Darebin council looks to rail to solve traffic woes

By: Jason Whittaker


Rail freight will be given priority over the trucking industry as Victoria’s Darebin Council looks to cut down on traffic

Rail freight will be given priority over the trucking industry as Victoria’s Darebin Council looks to cut down on traffic congestion and reduce greenhouse gas emissions.

Under its transport strategy to be implemented over the next 20 years, Darebin Council will not build new roads or widen existing ones. Rather, road space is to be managed with lower speed limits on main roads, video surveillance and the introduction of speed cameras.

The council highlighted St Georges Road, Albert Street, Grange Road and High Street as priority areas.

Darebin’s transport strategy says no amount of improvements or upgrades to current road infrastructure will ease traffic congestion. The report has singled out the trucking industry as one the culprits clogging up local roads, and as such will now turn to the rail industry to try and meet its freight needs.

"In response, transport planning has shifted from planning for new roads to policies that create more efficient urban environments," the report says.

As part of the transport strategy, Darebin Council will also expand and upgrade cycling and walking routes, as well as spend more on public transport projects, which may force trucking operators off the road.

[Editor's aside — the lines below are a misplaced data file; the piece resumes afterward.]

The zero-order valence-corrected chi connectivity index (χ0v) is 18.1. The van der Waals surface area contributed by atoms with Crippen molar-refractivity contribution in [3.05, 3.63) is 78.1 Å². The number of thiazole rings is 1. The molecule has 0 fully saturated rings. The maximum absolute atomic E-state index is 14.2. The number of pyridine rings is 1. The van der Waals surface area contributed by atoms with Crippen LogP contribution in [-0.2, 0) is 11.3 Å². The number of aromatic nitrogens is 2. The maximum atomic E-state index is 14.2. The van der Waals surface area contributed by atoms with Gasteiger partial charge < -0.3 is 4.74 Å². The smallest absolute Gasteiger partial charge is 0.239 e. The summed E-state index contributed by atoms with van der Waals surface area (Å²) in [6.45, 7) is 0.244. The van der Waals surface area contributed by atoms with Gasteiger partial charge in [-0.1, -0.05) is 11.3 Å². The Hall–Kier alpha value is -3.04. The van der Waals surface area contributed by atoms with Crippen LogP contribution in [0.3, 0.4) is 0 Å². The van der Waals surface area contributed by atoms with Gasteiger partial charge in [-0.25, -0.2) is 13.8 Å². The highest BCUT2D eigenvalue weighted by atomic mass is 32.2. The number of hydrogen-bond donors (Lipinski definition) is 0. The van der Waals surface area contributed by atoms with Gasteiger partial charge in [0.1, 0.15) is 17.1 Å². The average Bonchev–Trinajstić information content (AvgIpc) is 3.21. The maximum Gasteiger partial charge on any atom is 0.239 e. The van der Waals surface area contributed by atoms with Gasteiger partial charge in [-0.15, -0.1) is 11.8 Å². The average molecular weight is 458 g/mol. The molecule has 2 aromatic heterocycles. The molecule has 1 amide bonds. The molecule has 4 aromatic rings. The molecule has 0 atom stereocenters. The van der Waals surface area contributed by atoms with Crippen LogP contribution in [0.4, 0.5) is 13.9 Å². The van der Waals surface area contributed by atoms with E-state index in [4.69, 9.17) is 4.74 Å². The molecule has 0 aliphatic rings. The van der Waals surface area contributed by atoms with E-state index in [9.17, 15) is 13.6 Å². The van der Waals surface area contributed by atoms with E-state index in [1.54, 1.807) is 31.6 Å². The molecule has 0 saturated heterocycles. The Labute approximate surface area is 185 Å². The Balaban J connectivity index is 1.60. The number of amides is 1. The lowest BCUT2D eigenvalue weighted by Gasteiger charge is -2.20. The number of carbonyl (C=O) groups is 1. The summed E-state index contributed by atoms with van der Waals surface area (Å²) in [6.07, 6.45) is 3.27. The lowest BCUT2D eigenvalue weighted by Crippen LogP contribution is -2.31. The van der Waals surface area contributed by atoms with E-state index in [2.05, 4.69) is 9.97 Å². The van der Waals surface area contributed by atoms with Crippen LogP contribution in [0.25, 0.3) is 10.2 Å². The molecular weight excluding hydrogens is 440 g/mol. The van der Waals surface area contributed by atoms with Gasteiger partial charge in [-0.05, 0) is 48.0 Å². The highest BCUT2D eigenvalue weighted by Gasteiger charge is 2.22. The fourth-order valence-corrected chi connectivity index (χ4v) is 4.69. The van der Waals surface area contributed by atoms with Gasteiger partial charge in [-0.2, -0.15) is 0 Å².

One of the policies to be implemented under the strategy involves giving preference to public transport vehicles over single-occupant vehicles such as trucks.

The Brumby Government welcomed the strategy, with Public Transport Minister Lynne Kosky saying Darebin is leading the way in developing transport initiatives.

"The city of Darebin has shown continued leadership in the area of transport planning," Kosky says.

The transport strategy was guide by input from the Department of Infrastructure, VicRoads and community representatives.

"The Brumby Government will continue to work closely with the city of Darebin to improve public transport in the local area," Kosky says.

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